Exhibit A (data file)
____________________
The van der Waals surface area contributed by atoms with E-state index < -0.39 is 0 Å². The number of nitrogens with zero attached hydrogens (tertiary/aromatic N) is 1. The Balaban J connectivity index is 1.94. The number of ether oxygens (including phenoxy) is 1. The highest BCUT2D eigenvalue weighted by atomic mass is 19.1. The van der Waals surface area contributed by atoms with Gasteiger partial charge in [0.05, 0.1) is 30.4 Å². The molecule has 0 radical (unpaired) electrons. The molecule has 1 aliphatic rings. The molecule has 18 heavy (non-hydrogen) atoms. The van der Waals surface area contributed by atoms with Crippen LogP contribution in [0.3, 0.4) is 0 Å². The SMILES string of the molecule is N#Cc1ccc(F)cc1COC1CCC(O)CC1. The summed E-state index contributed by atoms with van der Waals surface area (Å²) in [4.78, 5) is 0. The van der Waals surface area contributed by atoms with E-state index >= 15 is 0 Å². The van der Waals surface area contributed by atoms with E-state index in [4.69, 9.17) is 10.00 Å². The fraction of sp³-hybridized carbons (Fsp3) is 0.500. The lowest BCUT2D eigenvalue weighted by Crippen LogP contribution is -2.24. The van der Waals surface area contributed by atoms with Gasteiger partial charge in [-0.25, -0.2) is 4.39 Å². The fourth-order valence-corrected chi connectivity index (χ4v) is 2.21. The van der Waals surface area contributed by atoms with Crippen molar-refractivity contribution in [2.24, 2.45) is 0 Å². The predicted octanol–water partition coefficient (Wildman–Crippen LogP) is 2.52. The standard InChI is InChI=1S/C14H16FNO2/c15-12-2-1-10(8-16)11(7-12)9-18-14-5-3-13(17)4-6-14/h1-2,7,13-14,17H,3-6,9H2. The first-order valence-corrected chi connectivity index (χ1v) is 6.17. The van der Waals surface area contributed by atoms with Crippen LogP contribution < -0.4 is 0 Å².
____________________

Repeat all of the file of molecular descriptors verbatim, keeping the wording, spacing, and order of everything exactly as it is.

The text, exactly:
The van der Waals surface area contributed by atoms with E-state index < -0.39 is 0 Å². The number of nitrogens with zero attached hydrogens (tertiary/aromatic N) is 1. The Balaban J connectivity index is 1.94. The number of ether oxygens (including phenoxy) is 1. The highest BCUT2D eigenvalue weighted by atomic mass is 19.1. The van der Waals surface area contributed by atoms with Gasteiger partial charge in [0.05, 0.1) is 30.4 Å². The molecule has 0 radical (unpaired) electrons. The molecule has 1 aliphatic rings. The molecule has 18 heavy (non-hydrogen) atoms. The van der Waals surface area contributed by atoms with Crippen LogP contribution in [0.3, 0.4) is 0 Å². The SMILES string of the molecule is N#Cc1ccc(F)cc1COC1CCC(O)CC1. The summed E-state index contributed by atoms with van der Waals surface area (Å²) in [4.78, 5) is 0. The van der Waals surface area contributed by atoms with E-state index >= 15 is 0 Å². The van der Waals surface area contributed by atoms with E-state index in [4.69, 9.17) is 10.00 Å². The fraction of sp³-hybridized carbons (Fsp3) is 0.500. The lowest BCUT2D eigenvalue weighted by Crippen LogP contribution is -2.24. The van der Waals surface area contributed by atoms with Gasteiger partial charge in [-0.25, -0.2) is 4.39 Å². The fourth-order valence-corrected chi connectivity index (χ4v) is 2.21. The van der Waals surface area contributed by atoms with Crippen molar-refractivity contribution in [2.24, 2.45) is 0 Å². The predicted octanol–water partition coefficient (Wildman–Crippen LogP) is 2.52. The standard InChI is InChI=1S/C14H16FNO2/c15-12-2-1-10(8-16)11(7-12)9-18-14-5-3-13(17)4-6-14/h1-2,7,13-14,17H,3-6,9H2. The first-order valence-corrected chi connectivity index (χ1v) is 6.17. The van der Waals surface area contributed by atoms with Crippen LogP contribution < -0.4 is 0 Å².